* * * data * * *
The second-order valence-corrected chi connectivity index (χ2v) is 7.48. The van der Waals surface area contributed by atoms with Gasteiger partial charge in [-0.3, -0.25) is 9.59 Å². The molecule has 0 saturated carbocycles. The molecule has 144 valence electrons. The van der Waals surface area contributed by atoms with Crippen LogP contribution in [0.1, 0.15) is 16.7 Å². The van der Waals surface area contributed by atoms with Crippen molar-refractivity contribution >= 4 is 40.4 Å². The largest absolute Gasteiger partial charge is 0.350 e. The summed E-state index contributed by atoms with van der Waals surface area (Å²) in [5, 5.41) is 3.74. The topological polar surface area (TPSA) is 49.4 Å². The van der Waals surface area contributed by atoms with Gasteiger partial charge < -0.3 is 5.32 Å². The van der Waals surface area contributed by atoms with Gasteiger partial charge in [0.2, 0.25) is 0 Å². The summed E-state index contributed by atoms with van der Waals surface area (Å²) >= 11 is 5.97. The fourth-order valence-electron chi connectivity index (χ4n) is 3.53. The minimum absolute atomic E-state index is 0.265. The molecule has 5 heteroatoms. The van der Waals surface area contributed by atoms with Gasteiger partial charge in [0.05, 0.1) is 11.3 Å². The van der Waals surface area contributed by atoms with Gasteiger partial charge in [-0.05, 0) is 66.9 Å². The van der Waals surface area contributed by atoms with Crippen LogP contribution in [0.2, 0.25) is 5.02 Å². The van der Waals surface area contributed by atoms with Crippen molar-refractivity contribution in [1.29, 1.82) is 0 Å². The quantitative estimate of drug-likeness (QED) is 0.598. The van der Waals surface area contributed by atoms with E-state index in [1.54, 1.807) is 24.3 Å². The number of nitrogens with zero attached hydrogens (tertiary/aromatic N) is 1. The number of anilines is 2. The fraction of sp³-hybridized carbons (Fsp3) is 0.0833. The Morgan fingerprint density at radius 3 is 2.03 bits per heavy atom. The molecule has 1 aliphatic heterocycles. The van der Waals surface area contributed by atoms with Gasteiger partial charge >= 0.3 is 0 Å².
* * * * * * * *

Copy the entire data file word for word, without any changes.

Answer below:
The second-order valence-corrected chi connectivity index (χ2v) is 7.48. The van der Waals surface area contributed by atoms with Gasteiger partial charge in [-0.3, -0.25) is 9.59 Å². The molecule has 0 saturated carbocycles. The molecule has 144 valence electrons. The van der Waals surface area contributed by atoms with Crippen LogP contribution in [0.1, 0.15) is 16.7 Å². The van der Waals surface area contributed by atoms with Crippen molar-refractivity contribution >= 4 is 40.4 Å². The largest absolute Gasteiger partial charge is 0.350 e. The summed E-state index contributed by atoms with van der Waals surface area (Å²) in [5, 5.41) is 3.74. The topological polar surface area (TPSA) is 49.4 Å². The van der Waals surface area contributed by atoms with Gasteiger partial charge < -0.3 is 5.32 Å². The van der Waals surface area contributed by atoms with Gasteiger partial charge in [0.2, 0.25) is 0 Å². The summed E-state index contributed by atoms with van der Waals surface area (Å²) >= 11 is 5.97. The fourth-order valence-electron chi connectivity index (χ4n) is 3.53. The minimum absolute atomic E-state index is 0.265. The molecule has 5 heteroatoms. The van der Waals surface area contributed by atoms with Gasteiger partial charge in [0.05, 0.1) is 11.3 Å². The van der Waals surface area contributed by atoms with Gasteiger partial charge in [-0.05, 0) is 66.9 Å². The van der Waals surface area contributed by atoms with Crippen LogP contribution in [0.2, 0.25) is 5.02 Å². The van der Waals surface area contributed by atoms with Crippen molar-refractivity contribution in [1.29, 1.82) is 0 Å². The quantitative estimate of drug-likeness (QED) is 0.598. The van der Waals surface area contributed by atoms with E-state index in [1.54, 1.807) is 24.3 Å². The number of nitrogens with zero attached hydrogens (tertiary/aromatic N) is 1. The number of anilines is 2. The fraction of sp³-hybridized carbons (Fsp3) is 0.0833. The Morgan fingerprint density at radius 3 is 2.03 bits per heavy atom. The molecule has 1 aliphatic heterocycles. The van der Waals surface area contributed by atoms with Gasteiger partial charge >= 0.3 is 0 Å².